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Assad regime slowly slipping into oblivion

LIKE some sandcastle crumbling under the relentless onslaught of an incoming tide, President Bashar al Assad's regime is slipping into oblivion.

Already his rule has been weakened by a series of high-profile defections over the last few weeks.

But it was the 25lb of TNT said to be embedded in a flowerpot and a smaller quantity of C4 plastic explosive laced inside a box of chocolates that not only eviscerated Mr Assad's key security aides in Damascus on Wednesday, but effectively turned the tide in the opposition's favour.

Across Syria the impact of that single bomb strike along with the simultaneous rebel uprising within the capital – dubbed Operation Damascus Volcano – has punctured the psychological advantage the regime's superior military strength has up until now provided.

Virtually overnight, the loyalty of many within the ranks of the Syrian forces has been pushed to tipping point and a cowed populace has grown in confidence with the belief the rebels' moment has come.

However, watching events unfold in Damascus yesterday you could have been forgiven for thinking otherwise, as the regime's tanks, troops and feared shabiha militia launched a ferocious counter offensive in a number of contested districts.

So, just where do things go from here? Certainly in the short-to-medium term at least, the obvious answer to that is from bad to worse.

As far as President Assad himself is concerned the rumour mill remains rife given that as of yesterday he had made no public appearance or statements since Wednesday's bomb blast. Indeed, rumours circulated that Mr Assad himself may have been injured in the blast or have fled the capital with his British-born wife Asma, but state television showed footage of him swearing in a new defence minister.

Mr Assad of course may simply be keen to give the impression that it's all business as usual, but the situation on the ground makes any such smokescreen ridiculous.

Indeed, it's not only the rebels battling in the street of Damascus that Mr Assad should be worried about. As pressure on the regime grows there is always the possibility other members of Syria's elite inner circle may attempt to supplant the al Assad clan.

According to analysts at the independent global intelligence think tank Stratfor, it may even be in the interests of Syria's allies like Russia and Iran to help engineer such a coup, enabling them to maintain a government in Damascus that remains friendly to their interests.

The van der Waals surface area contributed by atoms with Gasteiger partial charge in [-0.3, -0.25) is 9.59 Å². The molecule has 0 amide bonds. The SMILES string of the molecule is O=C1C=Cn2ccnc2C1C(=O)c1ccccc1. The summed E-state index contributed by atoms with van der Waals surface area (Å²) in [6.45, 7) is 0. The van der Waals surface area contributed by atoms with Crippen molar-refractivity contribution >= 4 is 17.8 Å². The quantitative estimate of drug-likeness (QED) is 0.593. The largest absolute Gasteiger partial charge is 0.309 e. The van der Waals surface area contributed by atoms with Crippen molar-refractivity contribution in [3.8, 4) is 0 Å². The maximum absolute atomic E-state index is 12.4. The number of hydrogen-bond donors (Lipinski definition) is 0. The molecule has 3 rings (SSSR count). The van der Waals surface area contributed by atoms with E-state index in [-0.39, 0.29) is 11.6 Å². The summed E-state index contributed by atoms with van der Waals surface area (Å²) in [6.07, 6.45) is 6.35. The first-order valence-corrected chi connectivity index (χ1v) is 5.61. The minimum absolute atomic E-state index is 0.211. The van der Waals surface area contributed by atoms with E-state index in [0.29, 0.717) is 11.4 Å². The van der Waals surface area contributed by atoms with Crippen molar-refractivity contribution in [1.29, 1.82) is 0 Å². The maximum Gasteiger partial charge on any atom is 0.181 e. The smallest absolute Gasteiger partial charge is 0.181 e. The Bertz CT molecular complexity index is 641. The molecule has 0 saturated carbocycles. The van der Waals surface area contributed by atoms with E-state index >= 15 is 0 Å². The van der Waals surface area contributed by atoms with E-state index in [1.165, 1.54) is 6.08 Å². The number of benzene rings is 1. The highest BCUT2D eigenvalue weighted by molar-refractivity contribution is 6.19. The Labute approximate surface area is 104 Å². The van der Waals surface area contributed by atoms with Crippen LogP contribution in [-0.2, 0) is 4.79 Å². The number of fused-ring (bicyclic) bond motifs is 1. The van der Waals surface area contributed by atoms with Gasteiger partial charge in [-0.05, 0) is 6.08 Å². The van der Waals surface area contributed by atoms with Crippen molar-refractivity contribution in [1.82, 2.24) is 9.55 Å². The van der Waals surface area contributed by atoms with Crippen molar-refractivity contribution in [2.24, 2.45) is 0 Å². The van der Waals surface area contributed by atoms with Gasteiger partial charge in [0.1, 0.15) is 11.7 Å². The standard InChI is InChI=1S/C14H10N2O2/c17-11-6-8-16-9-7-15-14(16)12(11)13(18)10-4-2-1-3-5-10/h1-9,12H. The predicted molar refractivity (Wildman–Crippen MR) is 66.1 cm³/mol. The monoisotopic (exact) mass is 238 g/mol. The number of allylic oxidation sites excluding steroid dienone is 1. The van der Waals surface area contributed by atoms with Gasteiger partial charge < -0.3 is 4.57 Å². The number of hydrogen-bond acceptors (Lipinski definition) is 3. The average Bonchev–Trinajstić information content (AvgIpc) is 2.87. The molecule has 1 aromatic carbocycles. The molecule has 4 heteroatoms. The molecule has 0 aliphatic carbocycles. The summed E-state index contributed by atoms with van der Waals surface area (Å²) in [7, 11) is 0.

No doubt those pulling the strings of such a coup attempt would hope this new "inclusive" regime would help take the sting out of an opposition baying for regime blood and might help maintain some semblance of structure, thus avoiding a power vacuum leading to a prolonged civil war.

That said, serious question marks remain over the ability of Syria's allies to orchestrate such a coup amid the turmoil of a regime fighting for its very survival.

What's more, any proposed compromise deal on the makeup of a post-Assad government is unlikely to wash with a rebel opposition now clearly in the ascendancy. Not least given that there is no one cohesive united rebel group but a myriad of factions, many with conflicting motives and long-term political or sectarian ambitions.

Those battles, of course, have yet to come. For the time being at least, the shaky rebel alliance remains hell-bent on the common mission of ousting Mr Assad.

To that end, the rebels' battlefield prowess of late has been increasingly impressive and bears all the hallmarks of an insurgency clearly in receipt of substantial logistical and tactical support – cue the CIA, Saudi Arabia, Qatar and others.

While the focus of the last few days has been on Damascus, elsewhere rebel pockets have consolidated their base in most of Syria's key governorates, especially Idlib.

This area is important because of its location just south-east of the Turkish province of Hatay, from where rebel forces secure massive quantities of supplies and reinforcements.

Should Idlib city fall this would create a continuous stretch of opposition-held territory that would link rebel fighters in the Idlib and Aleppo governorates.

This in turn would further isolate Syria's second-largest city Aleppo, and facilitate the rebels' attempts to establish a corridor connecting the Turkish and Lebanese borders while blocking Damascus from the Syrian coast.

This week's rebel assault on Damascus was timed to coincide with the lead up to Ramadan, which starts today. For many ordinary Syrians this year's Ramadan will be one full of bloodshed and suffering rather than piety and reflection. As one rebel activist contextualised Wednesday's bombing in the capital: "Today we cut off the head of the snake, but we still have the tail."

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